Semi-supervised Named Entity Recognition in noisy-text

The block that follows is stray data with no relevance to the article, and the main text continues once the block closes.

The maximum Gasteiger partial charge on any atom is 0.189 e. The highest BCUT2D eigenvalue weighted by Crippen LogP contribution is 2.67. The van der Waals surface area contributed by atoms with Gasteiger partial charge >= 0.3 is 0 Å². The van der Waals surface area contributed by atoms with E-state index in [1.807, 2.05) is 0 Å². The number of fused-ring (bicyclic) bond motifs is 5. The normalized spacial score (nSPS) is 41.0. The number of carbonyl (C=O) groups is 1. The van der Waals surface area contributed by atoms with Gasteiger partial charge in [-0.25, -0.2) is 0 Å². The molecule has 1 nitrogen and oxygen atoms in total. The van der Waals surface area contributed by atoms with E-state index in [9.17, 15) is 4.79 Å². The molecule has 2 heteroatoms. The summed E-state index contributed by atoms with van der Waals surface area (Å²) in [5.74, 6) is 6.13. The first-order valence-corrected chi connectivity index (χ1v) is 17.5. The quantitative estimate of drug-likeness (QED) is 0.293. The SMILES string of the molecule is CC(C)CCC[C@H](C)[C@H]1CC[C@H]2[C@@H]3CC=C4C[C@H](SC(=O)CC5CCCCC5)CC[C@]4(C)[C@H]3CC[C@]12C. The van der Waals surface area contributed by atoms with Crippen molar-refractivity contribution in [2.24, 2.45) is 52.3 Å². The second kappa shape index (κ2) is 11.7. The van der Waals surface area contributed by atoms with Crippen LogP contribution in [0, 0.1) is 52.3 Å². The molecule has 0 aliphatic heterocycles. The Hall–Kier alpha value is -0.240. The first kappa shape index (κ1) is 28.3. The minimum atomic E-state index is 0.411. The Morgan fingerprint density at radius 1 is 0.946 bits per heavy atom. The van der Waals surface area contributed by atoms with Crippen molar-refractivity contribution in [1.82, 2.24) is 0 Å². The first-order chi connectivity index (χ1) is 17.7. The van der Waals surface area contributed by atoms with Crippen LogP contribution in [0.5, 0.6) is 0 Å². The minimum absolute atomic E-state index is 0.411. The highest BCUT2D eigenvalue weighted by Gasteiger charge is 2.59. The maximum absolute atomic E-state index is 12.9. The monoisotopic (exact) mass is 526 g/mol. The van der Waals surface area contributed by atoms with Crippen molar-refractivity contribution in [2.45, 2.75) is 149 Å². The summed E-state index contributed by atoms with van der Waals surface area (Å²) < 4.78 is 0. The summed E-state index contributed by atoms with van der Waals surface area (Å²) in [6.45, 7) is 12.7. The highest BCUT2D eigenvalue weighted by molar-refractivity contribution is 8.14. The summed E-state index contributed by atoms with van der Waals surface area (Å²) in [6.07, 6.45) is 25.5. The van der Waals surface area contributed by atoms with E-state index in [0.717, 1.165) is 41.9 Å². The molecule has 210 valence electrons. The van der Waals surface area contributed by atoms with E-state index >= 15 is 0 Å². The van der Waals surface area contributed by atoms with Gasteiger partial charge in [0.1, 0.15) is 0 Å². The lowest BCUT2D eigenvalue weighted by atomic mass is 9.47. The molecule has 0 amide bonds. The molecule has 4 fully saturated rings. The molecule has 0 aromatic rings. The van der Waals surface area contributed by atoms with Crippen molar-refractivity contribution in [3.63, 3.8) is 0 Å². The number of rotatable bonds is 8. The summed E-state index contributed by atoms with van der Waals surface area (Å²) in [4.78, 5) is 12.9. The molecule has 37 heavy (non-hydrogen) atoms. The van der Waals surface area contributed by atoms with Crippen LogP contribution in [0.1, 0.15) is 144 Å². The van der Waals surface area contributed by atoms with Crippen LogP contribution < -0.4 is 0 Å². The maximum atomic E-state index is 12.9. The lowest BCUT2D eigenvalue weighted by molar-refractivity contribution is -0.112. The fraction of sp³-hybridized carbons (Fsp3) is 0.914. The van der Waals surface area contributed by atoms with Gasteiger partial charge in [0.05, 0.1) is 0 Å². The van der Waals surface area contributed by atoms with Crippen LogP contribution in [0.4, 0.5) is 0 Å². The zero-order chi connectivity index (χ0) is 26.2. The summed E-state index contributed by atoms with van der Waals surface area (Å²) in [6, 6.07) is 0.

Many of the existing Named Entity Recognition (NER) solutions are built based on news corpus data with proper syntax. These solutions might not lead to highly accurate results when being applied to noisy, user generated data, e.g., tweets, which can feature sloppy spelling, concept drift, and limited contextualization of terms and concepts due to length constraints. The models described in this paper are based on linear chain conditional random fields (CRFs), use the BIEOU encoding scheme, and leverage random feature dropout for up-sampling the training data. The considered features include word clusters and pre-trained distributed word representations, updated gazetteer features, and global context predictions. The latter feature allows for ingesting the meaning of new or rare tokens into the system via unsupervised learning and for alleviating the need to learn lexicon based features, which usually tend to be high dimensional. In this paper, we report on the solution [ST] we submitted to the WNUT 2016 NER shared task. We also present an improvement over our original submission [SI], which we built by using semi-supervised learning on labelled training data and pre-trained resourced constructed from unlabelled tweet data. Our ST solution achieved an F1 score of 1.2% higher than the baseline (35.1% F1) for the task of extracting 10 entity types. The SI resulted in an increase of 8.2% in F1 score over the baseline (7.08% over ST). Finally, the SI model's evaluation on the test data achieved a F1 score of 47.3% (~1.15% increase over the 2 nd best submitted solution). Our experimental setup and results are available as a standalone twitter NER tool at https://github.com/napsternxg/TwitterNER.